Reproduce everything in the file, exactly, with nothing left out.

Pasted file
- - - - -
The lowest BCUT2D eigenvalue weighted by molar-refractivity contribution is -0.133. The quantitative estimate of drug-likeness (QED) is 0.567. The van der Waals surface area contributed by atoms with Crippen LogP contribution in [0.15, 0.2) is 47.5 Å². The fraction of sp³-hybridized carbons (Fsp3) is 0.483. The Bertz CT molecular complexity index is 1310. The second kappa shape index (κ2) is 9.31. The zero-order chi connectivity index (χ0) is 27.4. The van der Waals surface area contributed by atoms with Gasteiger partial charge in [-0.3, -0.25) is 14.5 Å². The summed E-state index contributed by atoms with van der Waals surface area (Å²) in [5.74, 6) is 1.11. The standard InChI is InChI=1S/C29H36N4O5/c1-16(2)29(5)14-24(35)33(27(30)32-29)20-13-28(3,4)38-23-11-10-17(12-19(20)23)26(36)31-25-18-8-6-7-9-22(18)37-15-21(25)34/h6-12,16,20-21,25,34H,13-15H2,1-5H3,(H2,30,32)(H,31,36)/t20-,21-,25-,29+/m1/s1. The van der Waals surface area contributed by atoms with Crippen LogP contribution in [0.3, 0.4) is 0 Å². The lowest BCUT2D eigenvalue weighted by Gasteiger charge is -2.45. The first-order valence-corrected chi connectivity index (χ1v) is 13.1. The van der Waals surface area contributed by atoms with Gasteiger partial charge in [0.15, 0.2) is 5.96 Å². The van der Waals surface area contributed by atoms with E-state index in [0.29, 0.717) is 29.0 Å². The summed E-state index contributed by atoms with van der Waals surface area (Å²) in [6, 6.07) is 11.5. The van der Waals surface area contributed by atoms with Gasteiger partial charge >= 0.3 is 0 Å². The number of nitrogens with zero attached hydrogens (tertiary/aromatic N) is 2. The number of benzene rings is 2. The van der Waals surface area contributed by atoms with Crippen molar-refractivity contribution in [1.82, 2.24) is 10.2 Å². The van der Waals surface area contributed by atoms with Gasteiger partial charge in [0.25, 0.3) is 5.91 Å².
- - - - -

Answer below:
The lowest BCUT2D eigenvalue weighted by molar-refractivity contribution is -0.133. The quantitative estimate of drug-likeness (QED) is 0.567. The van der Waals surface area contributed by atoms with Crippen LogP contribution in [0.15, 0.2) is 47.5 Å². The fraction of sp³-hybridized carbons (Fsp3) is 0.483. The Bertz CT molecular complexity index is 1310. The second kappa shape index (κ2) is 9.31. The zero-order chi connectivity index (χ0) is 27.4. The van der Waals surface area contributed by atoms with Gasteiger partial charge in [-0.3, -0.25) is 14.5 Å². The summed E-state index contributed by atoms with van der Waals surface area (Å²) in [5.74, 6) is 1.11. The standard InChI is InChI=1S/C29H36N4O5/c1-16(2)29(5)14-24(35)33(27(30)32-29)20-13-28(3,4)38-23-11-10-17(12-19(20)23)26(36)31-25-18-8-6-7-9-22(18)37-15-21(25)34/h6-12,16,20-21,25,34H,13-15H2,1-5H3,(H2,30,32)(H,31,36)/t20-,21-,25-,29+/m1/s1. The van der Waals surface area contributed by atoms with Crippen LogP contribution in [0.3, 0.4) is 0 Å². The lowest BCUT2D eigenvalue weighted by Gasteiger charge is -2.45. The first-order valence-corrected chi connectivity index (χ1v) is 13.1. The van der Waals surface area contributed by atoms with Gasteiger partial charge in [0.15, 0.2) is 5.96 Å². The van der Waals surface area contributed by atoms with E-state index in [0.29, 0.717) is 29.0 Å². The summed E-state index contributed by atoms with van der Waals surface area (Å²) in [6, 6.07) is 11.5. The van der Waals surface area contributed by atoms with Gasteiger partial charge >= 0.3 is 0 Å². The number of nitrogens with zero attached hydrogens (tertiary/aromatic N) is 2. The number of benzene rings is 2. The van der Waals surface area contributed by atoms with Crippen molar-refractivity contribution in [1.82, 2.24) is 10.2 Å². The van der Waals surface area contributed by atoms with Gasteiger partial charge in [0.25, 0.3) is 5.91 Å².